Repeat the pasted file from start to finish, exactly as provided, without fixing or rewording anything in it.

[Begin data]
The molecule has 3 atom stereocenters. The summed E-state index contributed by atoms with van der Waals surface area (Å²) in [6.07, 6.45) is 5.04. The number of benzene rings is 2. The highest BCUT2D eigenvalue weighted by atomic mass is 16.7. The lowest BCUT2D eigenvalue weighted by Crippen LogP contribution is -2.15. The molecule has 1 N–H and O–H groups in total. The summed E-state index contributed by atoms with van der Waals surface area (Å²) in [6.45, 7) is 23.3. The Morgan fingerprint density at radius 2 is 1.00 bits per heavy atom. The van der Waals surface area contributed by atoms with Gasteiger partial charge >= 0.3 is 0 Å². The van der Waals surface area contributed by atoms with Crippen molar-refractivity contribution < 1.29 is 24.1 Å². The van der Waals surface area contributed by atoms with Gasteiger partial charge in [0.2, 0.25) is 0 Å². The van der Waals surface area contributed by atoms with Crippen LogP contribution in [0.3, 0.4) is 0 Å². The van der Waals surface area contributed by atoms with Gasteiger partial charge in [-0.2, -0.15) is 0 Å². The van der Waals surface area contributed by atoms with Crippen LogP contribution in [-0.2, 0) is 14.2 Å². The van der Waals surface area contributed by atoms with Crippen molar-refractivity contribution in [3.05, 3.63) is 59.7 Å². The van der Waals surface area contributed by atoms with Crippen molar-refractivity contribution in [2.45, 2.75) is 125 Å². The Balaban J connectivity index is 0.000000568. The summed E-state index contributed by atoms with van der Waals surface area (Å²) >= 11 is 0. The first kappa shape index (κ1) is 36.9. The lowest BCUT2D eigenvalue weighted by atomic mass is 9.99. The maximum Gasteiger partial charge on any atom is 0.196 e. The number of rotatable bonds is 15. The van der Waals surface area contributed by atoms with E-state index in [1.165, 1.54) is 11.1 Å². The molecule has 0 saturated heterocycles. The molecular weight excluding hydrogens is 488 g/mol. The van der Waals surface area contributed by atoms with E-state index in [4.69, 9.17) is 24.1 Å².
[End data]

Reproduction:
The molecule has 3 atom stereocenters. The summed E-state index contributed by atoms with van der Waals surface area (Å²) in [6.07, 6.45) is 5.04. The number of benzene rings is 2. The highest BCUT2D eigenvalue weighted by atomic mass is 16.7. The lowest BCUT2D eigenvalue weighted by Crippen LogP contribution is -2.15. The molecule has 1 N–H and O–H groups in total. The summed E-state index contributed by atoms with van der Waals surface area (Å²) in [6.45, 7) is 23.3. The Morgan fingerprint density at radius 2 is 1.00 bits per heavy atom. The van der Waals surface area contributed by atoms with Gasteiger partial charge >= 0.3 is 0 Å². The van der Waals surface area contributed by atoms with Crippen molar-refractivity contribution < 1.29 is 24.1 Å². The van der Waals surface area contributed by atoms with Gasteiger partial charge in [0.2, 0.25) is 0 Å². The van der Waals surface area contributed by atoms with Crippen LogP contribution in [0.3, 0.4) is 0 Å². The van der Waals surface area contributed by atoms with Gasteiger partial charge in [-0.2, -0.15) is 0 Å². The van der Waals surface area contributed by atoms with Crippen LogP contribution in [-0.2, 0) is 14.2 Å². The van der Waals surface area contributed by atoms with Crippen molar-refractivity contribution in [3.05, 3.63) is 59.7 Å². The van der Waals surface area contributed by atoms with Crippen molar-refractivity contribution in [2.45, 2.75) is 125 Å². The Balaban J connectivity index is 0.000000568. The summed E-state index contributed by atoms with van der Waals surface area (Å²) >= 11 is 0. The first kappa shape index (κ1) is 36.9. The lowest BCUT2D eigenvalue weighted by atomic mass is 9.99. The maximum Gasteiger partial charge on any atom is 0.196 e. The number of rotatable bonds is 15. The van der Waals surface area contributed by atoms with E-state index in [1.165, 1.54) is 11.1 Å². The molecule has 0 saturated heterocycles. The molecular weight excluding hydrogens is 488 g/mol. The van der Waals surface area contributed by atoms with E-state index in [4.69, 9.17) is 24.1 Å².